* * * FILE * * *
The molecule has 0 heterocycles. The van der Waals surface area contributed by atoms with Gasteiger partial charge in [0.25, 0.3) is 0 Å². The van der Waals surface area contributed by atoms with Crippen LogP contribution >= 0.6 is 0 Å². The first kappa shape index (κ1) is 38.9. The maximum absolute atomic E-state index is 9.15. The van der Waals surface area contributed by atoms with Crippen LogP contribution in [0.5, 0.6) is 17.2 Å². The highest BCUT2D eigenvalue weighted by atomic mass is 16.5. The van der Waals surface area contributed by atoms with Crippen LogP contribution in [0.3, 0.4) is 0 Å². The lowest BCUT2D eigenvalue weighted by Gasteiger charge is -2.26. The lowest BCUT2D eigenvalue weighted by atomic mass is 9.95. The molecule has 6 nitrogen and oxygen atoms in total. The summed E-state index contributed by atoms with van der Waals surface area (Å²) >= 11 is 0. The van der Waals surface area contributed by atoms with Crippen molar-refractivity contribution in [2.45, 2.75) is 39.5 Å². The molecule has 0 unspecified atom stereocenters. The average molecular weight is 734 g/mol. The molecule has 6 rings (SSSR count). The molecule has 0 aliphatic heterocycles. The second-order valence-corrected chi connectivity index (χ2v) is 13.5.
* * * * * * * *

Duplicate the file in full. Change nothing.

The molecule has 0 heterocycles. The van der Waals surface area contributed by atoms with Gasteiger partial charge in [0.25, 0.3) is 0 Å². The van der Waals surface area contributed by atoms with Crippen LogP contribution >= 0.6 is 0 Å². The first kappa shape index (κ1) is 38.9. The maximum absolute atomic E-state index is 9.15. The van der Waals surface area contributed by atoms with Crippen LogP contribution in [0.5, 0.6) is 17.2 Å². The highest BCUT2D eigenvalue weighted by atomic mass is 16.5. The van der Waals surface area contributed by atoms with Crippen LogP contribution in [0.3, 0.4) is 0 Å². The lowest BCUT2D eigenvalue weighted by Gasteiger charge is -2.26. The lowest BCUT2D eigenvalue weighted by atomic mass is 9.95. The molecule has 6 nitrogen and oxygen atoms in total. The summed E-state index contributed by atoms with van der Waals surface area (Å²) >= 11 is 0. The van der Waals surface area contributed by atoms with Crippen molar-refractivity contribution in [2.45, 2.75) is 39.5 Å². The molecule has 0 unspecified atom stereocenters. The average molecular weight is 734 g/mol. The molecule has 6 rings (SSSR count). The molecule has 0 aliphatic heterocycles. The second-order valence-corrected chi connectivity index (χ2v) is 13.5.